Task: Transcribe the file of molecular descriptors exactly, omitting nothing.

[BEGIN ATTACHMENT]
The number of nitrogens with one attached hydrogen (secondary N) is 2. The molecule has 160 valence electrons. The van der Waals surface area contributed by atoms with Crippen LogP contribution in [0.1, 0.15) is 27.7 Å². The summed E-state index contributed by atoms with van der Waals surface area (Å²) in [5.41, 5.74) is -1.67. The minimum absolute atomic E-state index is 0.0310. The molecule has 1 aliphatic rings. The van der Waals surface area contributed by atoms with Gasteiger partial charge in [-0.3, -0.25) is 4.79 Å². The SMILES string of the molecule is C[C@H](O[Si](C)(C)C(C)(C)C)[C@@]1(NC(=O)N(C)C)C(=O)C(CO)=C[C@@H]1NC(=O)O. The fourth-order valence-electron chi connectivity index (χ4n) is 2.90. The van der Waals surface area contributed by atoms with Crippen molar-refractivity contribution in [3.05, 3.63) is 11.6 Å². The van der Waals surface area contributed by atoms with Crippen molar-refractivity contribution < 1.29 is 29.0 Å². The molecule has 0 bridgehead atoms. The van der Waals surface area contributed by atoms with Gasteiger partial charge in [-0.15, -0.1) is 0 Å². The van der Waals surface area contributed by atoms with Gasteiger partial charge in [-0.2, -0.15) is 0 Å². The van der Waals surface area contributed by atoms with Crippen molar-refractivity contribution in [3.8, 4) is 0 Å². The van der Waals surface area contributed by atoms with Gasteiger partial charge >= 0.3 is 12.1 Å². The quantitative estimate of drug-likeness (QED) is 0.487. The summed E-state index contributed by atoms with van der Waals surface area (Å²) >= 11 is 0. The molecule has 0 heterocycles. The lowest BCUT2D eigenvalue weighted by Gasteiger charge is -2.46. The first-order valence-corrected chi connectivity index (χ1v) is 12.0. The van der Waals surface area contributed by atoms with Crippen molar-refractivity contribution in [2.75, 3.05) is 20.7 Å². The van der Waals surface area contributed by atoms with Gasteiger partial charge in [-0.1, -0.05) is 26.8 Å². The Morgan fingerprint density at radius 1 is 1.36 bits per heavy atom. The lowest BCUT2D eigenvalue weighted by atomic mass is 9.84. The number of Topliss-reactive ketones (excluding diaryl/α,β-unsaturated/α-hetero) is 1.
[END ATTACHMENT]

The number of nitrogens with one attached hydrogen (secondary N) is 2. The molecule has 160 valence electrons. The van der Waals surface area contributed by atoms with Crippen LogP contribution in [0.1, 0.15) is 27.7 Å². The summed E-state index contributed by atoms with van der Waals surface area (Å²) in [5.41, 5.74) is -1.67. The minimum absolute atomic E-state index is 0.0310. The molecule has 1 aliphatic rings. The van der Waals surface area contributed by atoms with Gasteiger partial charge in [-0.3, -0.25) is 4.79 Å². The SMILES string of the molecule is C[C@H](O[Si](C)(C)C(C)(C)C)[C@@]1(NC(=O)N(C)C)C(=O)C(CO)=C[C@@H]1NC(=O)O. The fourth-order valence-electron chi connectivity index (χ4n) is 2.90. The van der Waals surface area contributed by atoms with Crippen molar-refractivity contribution in [3.05, 3.63) is 11.6 Å². The van der Waals surface area contributed by atoms with Crippen molar-refractivity contribution < 1.29 is 29.0 Å². The molecule has 0 bridgehead atoms. The van der Waals surface area contributed by atoms with Gasteiger partial charge in [-0.15, -0.1) is 0 Å². The van der Waals surface area contributed by atoms with Gasteiger partial charge in [-0.2, -0.15) is 0 Å². The van der Waals surface area contributed by atoms with Crippen molar-refractivity contribution in [3.8, 4) is 0 Å². The van der Waals surface area contributed by atoms with Gasteiger partial charge >= 0.3 is 12.1 Å². The quantitative estimate of drug-likeness (QED) is 0.487. The summed E-state index contributed by atoms with van der Waals surface area (Å²) >= 11 is 0. The molecule has 0 heterocycles. The lowest BCUT2D eigenvalue weighted by Gasteiger charge is -2.46. The first-order valence-corrected chi connectivity index (χ1v) is 12.0. The van der Waals surface area contributed by atoms with Crippen molar-refractivity contribution in [2.75, 3.05) is 20.7 Å². The van der Waals surface area contributed by atoms with Gasteiger partial charge in [-0.1, -0.05) is 26.8 Å². The Morgan fingerprint density at radius 1 is 1.36 bits per heavy atom. The lowest BCUT2D eigenvalue weighted by atomic mass is 9.84. The number of Topliss-reactive ketones (excluding diaryl/α,β-unsaturated/α-hetero) is 1.